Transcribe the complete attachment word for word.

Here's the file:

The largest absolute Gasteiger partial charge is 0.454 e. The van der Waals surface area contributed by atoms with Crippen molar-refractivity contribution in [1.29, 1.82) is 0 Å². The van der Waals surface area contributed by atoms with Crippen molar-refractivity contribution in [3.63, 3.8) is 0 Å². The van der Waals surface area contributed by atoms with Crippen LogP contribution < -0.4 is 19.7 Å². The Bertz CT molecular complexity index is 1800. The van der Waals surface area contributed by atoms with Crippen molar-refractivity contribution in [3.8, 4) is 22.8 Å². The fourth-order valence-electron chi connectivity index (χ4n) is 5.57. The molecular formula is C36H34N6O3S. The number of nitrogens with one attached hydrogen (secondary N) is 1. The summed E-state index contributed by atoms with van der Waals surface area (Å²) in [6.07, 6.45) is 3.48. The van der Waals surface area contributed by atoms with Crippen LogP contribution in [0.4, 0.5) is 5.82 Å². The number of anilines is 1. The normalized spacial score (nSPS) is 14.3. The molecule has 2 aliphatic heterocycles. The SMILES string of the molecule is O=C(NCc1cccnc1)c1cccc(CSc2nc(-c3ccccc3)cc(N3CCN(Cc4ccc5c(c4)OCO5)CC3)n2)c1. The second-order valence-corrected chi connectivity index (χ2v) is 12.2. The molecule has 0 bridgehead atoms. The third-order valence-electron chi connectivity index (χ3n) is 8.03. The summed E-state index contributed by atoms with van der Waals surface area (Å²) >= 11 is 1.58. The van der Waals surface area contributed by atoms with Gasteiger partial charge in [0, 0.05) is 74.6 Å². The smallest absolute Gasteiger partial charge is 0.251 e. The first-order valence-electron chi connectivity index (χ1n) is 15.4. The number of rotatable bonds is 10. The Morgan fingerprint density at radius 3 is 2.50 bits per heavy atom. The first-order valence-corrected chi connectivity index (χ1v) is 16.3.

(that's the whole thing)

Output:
The largest absolute Gasteiger partial charge is 0.454 e. The van der Waals surface area contributed by atoms with Crippen molar-refractivity contribution in [1.29, 1.82) is 0 Å². The van der Waals surface area contributed by atoms with Crippen molar-refractivity contribution in [3.63, 3.8) is 0 Å². The van der Waals surface area contributed by atoms with Crippen LogP contribution < -0.4 is 19.7 Å². The Bertz CT molecular complexity index is 1800. The van der Waals surface area contributed by atoms with Crippen molar-refractivity contribution in [3.8, 4) is 22.8 Å². The fourth-order valence-electron chi connectivity index (χ4n) is 5.57. The molecular formula is C36H34N6O3S. The number of nitrogens with one attached hydrogen (secondary N) is 1. The summed E-state index contributed by atoms with van der Waals surface area (Å²) in [6.07, 6.45) is 3.48. The van der Waals surface area contributed by atoms with Crippen LogP contribution in [0.4, 0.5) is 5.82 Å². The number of anilines is 1. The normalized spacial score (nSPS) is 14.3. The molecule has 2 aliphatic heterocycles. The SMILES string of the molecule is O=C(NCc1cccnc1)c1cccc(CSc2nc(-c3ccccc3)cc(N3CCN(Cc4ccc5c(c4)OCO5)CC3)n2)c1. The second-order valence-corrected chi connectivity index (χ2v) is 12.2. The molecule has 0 bridgehead atoms. The third-order valence-electron chi connectivity index (χ3n) is 8.03. The summed E-state index contributed by atoms with van der Waals surface area (Å²) >= 11 is 1.58. The van der Waals surface area contributed by atoms with Gasteiger partial charge in [0, 0.05) is 74.6 Å². The smallest absolute Gasteiger partial charge is 0.251 e. The first-order valence-electron chi connectivity index (χ1n) is 15.4. The number of rotatable bonds is 10. The Morgan fingerprint density at radius 3 is 2.50 bits per heavy atom. The first-order valence-corrected chi connectivity index (χ1v) is 16.3.